In a painting we have a constant object on which to ponder. Generation after generation can cast its gaze on the object and engage in the work to draw conclusion. Each individual will conduct this work in different ways and reflect the society from which he or she exists. By the questions we ask and the conclusions we draw much can be learned about the times from which we stem. Art is perfect for these experiments: thinking on our thinking reveals who we are. What can be said for a culture who made popular the work of a man whose sold process was printing soup cans? Does it suggest a commercially obsessed cultural or a culture reveling in a post-war glut of capital and power. All interpretations will vary, but what matters most of all is that work is being done.

The greatest art inspires thinking and while all art makes a statement it is the audience and critic’s job to evaluate the statements. Everyone can make an artistic statement but the value of these statements is a conclusion draw by the culture. These will vary over time and herein lies the glory of great art. Shakespeare persists not because of viral marketing but because his work continues to connect with generations.

Our sense of humor may change but what often remains constant is our sense of sincerity. If the art conveys a truth and speaks to us we continue to preserve it. Passing it on and suggesting others consider it becomes both a benefit for the future audience and the artist who created the work.

Valuable art is never about money: true value lies in immortality. No dollar amount can measure that power and no leader will ever hold the strength of a great painting. Biceps be damned: true power lies in great. Immortality is real: great art will live forever and though the hands and souls who created these works will perish the works themselves continue forward for as long as their message continues to be true. In truth beauty and in beauty truth.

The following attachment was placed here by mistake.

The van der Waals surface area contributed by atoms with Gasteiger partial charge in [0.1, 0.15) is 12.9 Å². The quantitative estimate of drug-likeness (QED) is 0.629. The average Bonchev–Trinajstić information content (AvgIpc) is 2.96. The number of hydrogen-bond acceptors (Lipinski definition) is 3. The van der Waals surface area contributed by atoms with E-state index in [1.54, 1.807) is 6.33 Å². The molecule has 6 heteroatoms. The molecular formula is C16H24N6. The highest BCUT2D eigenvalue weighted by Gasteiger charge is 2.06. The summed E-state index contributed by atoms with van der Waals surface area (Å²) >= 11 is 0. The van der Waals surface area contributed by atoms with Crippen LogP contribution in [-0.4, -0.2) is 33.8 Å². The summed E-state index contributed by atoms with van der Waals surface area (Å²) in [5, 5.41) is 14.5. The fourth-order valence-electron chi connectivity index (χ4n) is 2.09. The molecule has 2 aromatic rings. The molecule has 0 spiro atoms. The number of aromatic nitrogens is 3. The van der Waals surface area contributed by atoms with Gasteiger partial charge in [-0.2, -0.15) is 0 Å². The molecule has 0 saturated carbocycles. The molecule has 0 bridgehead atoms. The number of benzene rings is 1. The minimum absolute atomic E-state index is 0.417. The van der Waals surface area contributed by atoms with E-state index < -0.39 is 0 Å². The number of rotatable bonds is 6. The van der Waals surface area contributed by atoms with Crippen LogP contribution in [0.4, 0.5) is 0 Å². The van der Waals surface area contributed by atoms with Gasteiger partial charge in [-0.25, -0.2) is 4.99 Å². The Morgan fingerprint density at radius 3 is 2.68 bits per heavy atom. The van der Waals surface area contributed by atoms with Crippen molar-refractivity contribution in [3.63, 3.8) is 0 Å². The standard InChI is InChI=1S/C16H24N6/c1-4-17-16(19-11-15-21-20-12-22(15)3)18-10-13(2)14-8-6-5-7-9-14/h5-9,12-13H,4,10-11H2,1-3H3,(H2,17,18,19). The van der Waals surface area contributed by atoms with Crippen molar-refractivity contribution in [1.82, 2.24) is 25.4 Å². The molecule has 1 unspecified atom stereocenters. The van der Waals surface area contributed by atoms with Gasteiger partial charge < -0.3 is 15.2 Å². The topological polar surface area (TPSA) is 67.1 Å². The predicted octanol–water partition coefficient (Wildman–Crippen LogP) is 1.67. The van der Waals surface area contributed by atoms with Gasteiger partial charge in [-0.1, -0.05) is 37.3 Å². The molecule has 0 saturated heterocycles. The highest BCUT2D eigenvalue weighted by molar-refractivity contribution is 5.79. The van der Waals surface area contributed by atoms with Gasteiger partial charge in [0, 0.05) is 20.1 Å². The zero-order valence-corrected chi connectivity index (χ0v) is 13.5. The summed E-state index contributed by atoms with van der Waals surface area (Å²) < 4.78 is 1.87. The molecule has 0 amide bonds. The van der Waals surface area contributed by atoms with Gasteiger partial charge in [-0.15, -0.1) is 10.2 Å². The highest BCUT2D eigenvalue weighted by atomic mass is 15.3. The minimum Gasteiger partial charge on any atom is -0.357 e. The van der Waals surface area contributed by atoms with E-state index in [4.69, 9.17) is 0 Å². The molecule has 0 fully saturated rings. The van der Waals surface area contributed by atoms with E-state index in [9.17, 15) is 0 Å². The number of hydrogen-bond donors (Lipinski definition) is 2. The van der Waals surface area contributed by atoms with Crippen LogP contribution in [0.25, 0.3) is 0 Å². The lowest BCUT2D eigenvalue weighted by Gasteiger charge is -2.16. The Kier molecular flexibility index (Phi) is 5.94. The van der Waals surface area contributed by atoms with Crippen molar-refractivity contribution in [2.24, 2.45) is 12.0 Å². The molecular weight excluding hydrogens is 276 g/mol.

Loss on Higher Levels

February 9, 2014 Leave a comment

Is the death of someone talented more tragic? The “critically-acclaimed actor” is a common start for widely read obituaries. Lost at her prime stage of talent, her death comes with both reminders of the past and musings for the future. Reflecting on the death of Philip Seymour Hoffman, Slate’s Dana Stevens reflected her regret that Seymour would never again be the focus of a Paul Thomas Anderson film. She mourned the loss of an artistic collaboration in the making.

All deaths are tragic, but with the death of public figures we experience death together. Though we never meet Celebrity X, we see his films and spend hours with his work. From this we experience the death of these figures in unique and novel ways. These are not our family members, but they matter and we know them a some deeper, human level. Is it strange that many spend more hours watching the work of a celebrity than they do with neighbors living just a house away.

The “w0rk” of a selective group of people is experienced by the world. The actor’s personality becomes product and, from sea to sea and country to country, a world experiences the work. Despite cultural differences and political turmoil an actor’s work can be considered by anyone. Herein lies another great power of art: where politics creates boundaries and pain and suffering determine daily life a work of art can breach all borders.